From there, you can schedule a Family Wealth Planning Session™ with us where we will put the full Kids Protection Plan® in place, and determine if there is anything else you might need to ensure the well-being and care of your children no matter what happens.
Do not wait to take care of this urgent matter. In fact, if you have minor children, your number-one planning priority should be naming legal guardians to care for your children should anything happen to you. And if you need any help with this process, reach out to us, your Personal Family Lawyer®, and we will be glad to walk you through it.
This article is a service of Norm Thompson, Personal Family Lawyer®. We don’t just draft documents; we ensure you make informed and empowered decisions about life and death, for yourself and the people you love. That's why we offer a Family Wealth Planning Session™, during which you will get more financially organized than you’ve ever been before, and make all the best choices for the people you love. You can begin by calling our office today to schedule a Family Wealth Planning Session and mention this article to find out how to get this $750 session at no charge.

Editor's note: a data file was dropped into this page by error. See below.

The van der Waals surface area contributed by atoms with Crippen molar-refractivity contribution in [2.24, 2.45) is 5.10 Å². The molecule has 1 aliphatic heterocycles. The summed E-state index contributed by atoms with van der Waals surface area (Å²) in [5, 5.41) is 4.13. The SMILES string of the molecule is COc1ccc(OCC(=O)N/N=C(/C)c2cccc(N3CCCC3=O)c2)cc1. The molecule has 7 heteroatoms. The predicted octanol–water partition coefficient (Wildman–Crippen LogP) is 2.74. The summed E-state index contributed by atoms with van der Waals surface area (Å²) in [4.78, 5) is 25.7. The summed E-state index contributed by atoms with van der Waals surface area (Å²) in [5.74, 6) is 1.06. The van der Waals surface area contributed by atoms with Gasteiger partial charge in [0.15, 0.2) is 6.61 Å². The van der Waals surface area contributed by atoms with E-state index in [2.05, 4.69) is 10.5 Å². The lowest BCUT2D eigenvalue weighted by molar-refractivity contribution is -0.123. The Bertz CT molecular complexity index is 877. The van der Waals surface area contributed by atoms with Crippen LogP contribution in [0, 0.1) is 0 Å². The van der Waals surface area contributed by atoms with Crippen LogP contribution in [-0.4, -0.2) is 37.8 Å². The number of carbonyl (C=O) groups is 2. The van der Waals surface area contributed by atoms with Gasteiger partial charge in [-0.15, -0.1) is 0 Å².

If you are interested in estate planning articles like this please subscribe by entering your information below:
If you have any questions about this article please
Phone: (678) 680 - 8771